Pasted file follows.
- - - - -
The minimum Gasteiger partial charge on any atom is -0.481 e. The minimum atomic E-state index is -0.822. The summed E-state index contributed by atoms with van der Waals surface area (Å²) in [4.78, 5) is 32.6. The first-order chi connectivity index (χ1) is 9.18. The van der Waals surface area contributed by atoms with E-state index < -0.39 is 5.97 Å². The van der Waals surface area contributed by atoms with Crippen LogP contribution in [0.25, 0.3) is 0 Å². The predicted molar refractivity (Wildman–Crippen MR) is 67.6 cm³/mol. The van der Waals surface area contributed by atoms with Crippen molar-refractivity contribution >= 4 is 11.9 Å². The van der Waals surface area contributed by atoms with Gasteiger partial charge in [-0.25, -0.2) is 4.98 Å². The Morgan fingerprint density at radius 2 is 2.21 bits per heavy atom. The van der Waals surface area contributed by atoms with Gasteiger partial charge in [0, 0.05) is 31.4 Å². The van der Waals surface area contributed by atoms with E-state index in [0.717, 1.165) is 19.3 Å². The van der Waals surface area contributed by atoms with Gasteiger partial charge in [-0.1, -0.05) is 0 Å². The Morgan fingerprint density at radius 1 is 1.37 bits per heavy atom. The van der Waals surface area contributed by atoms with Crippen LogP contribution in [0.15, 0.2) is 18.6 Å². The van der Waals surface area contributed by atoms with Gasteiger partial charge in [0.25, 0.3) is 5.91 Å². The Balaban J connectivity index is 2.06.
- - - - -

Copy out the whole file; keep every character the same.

The minimum Gasteiger partial charge on any atom is -0.481 e. The minimum atomic E-state index is -0.822. The summed E-state index contributed by atoms with van der Waals surface area (Å²) in [4.78, 5) is 32.6. The first-order chi connectivity index (χ1) is 9.18. The van der Waals surface area contributed by atoms with E-state index < -0.39 is 5.97 Å². The van der Waals surface area contributed by atoms with Crippen LogP contribution in [0.25, 0.3) is 0 Å². The predicted molar refractivity (Wildman–Crippen MR) is 67.6 cm³/mol. The van der Waals surface area contributed by atoms with Crippen molar-refractivity contribution >= 4 is 11.9 Å². The van der Waals surface area contributed by atoms with Gasteiger partial charge in [-0.25, -0.2) is 4.98 Å². The Morgan fingerprint density at radius 2 is 2.21 bits per heavy atom. The van der Waals surface area contributed by atoms with Gasteiger partial charge in [0, 0.05) is 31.4 Å². The van der Waals surface area contributed by atoms with E-state index in [0.717, 1.165) is 19.3 Å². The van der Waals surface area contributed by atoms with Gasteiger partial charge in [-0.1, -0.05) is 0 Å². The Morgan fingerprint density at radius 1 is 1.37 bits per heavy atom. The van der Waals surface area contributed by atoms with Crippen LogP contribution in [0.15, 0.2) is 18.6 Å². The van der Waals surface area contributed by atoms with Gasteiger partial charge in [0.25, 0.3) is 5.91 Å². The Balaban J connectivity index is 2.06.